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Appellee Mendy Trigg was the parent of J.T., who, in 2011, was age 4 and afflicted with craniosynostosis. In 2011, J.T. underwent surgery at the Hospital to correct this condition. Afterward, J.T. was transferred for post- operative care to one of Children’s Hospital of Pittsburgh's (“Hospital”) intensive care units. While recovering there, J.T. fell out of the hospital bed, and, as a result, suffered damage to the surgically repaired cranial area, necessitating immediate ameliorative surgery. Subsequently, Appellees filed suit against the Hospital alleging, inter alia, that the Hospital was negligent in placing J.T. in a regular adult size hospital bed, due to the large spaces between the vertical side rails, which they alleged, enabled J.T.'s fall. The Pennsylvania Supreme Court accepted review of this case to consider whether Appellees' argument that the trial court erred by not personally observing the demeanor of prospective jurors they challenged for-cause during voir dire. After careful consideration, the Supreme Court concluded Appellees waived their argument for appellate review, and, thus, that the Superior Court erred in considering it. Accordingly, the Court vacated the Superior Court judgment and remanded for further proceedings. View "Trigg v. Children's Hospital of Pgh." on Justia Law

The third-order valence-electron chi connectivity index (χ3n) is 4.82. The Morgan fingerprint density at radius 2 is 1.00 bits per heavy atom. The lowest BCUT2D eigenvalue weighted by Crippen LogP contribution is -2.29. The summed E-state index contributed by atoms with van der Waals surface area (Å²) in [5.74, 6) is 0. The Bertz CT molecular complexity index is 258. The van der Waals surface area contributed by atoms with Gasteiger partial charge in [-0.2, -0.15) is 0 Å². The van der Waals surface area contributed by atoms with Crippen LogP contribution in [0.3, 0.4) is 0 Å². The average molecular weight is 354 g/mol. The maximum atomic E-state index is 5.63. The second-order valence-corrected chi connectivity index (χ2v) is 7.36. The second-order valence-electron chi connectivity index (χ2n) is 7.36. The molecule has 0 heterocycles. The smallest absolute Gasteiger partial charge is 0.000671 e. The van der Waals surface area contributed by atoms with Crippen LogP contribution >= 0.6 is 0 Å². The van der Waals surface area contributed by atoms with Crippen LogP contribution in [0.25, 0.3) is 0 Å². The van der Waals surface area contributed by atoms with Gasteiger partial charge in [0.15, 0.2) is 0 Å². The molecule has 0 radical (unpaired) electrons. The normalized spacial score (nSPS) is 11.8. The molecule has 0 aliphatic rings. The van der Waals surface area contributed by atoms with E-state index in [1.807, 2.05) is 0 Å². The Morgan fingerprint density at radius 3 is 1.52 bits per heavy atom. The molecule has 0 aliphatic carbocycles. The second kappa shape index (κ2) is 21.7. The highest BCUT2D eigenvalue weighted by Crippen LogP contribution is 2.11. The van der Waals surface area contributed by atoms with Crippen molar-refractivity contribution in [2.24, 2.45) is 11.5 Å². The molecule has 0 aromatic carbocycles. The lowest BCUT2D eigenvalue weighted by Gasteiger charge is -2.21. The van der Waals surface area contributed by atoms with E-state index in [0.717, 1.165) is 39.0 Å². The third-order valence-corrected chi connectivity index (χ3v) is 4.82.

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At issue in this appeal was whether the alleged conduct of an insured, Harold McCutcheon, Jr. (McCutcheon), as described in a personal injury lawsuit filed against his estate by Richard Carly, obligated McCutcheon’s insurer, appellant Erie Insurance Exchange (Erie) to defend the estate against Carly’s complaint. In 2013, McCutcheon broke into the home of his ex-wife, Terry McCutcheon, in order to shoot and kill her, and then kill himself. He communicated these intentions in a note he left for his adult children. McCutcheon succeeded in executing this plan, first shooting and killing Terry and, eventually, shooting and killing himself. However, after McCutcheon killed Terry but before he killed himself, Carly arrived on the scene. Carly, who had been dating Terry, approached the front door of her home, rang the doorbell and received no answer. Carly became concerned, placed his hand on the doorknob “in order to enter and the door was suddenly pulled inward by [McCutcheon] who grabbed [Carly] by his shirt and pulled him into the home.” McCutcheon was “screaming, swearing, incoherent, and acting ‘crazy.’” Then, “a fight ensued between the two and at the time, [McCutcheon] continued to have the gun in his hand” which he apparently had used to kill Terry. During this “struggle” between the two men, McCutcheon was “knocking things around, and in the process [he] negligently, carelessly, and recklessly caused the weapon to be fired which struck [Carly] in the face,” causing severe injuries. In addition, “other shots were carelessly, negligently and recklessly fired” by McCutcheon, “striking various parts of the interior of the residence and exiting therefrom.” Carly filed suit against McCutcheon’s estate, and the estate — administered by McCutcheon’s adult children — sought coverage of the lawsuit under two insurance policies issued by Erie to McCutcheon: the Erie Insurance Home Protector Policy (homeowner’s policy) and the Erie Insurance Personal Catastrophe Liability Policy (personal catastrophe policy). The Pennsylvania Supreme Court held Carly’s allegations were sufficient to trigger Erie’s duty to defend, and accordingly, affirmed the superior court's order. View "Erie Ins. v. Moore, et al" on Justia Law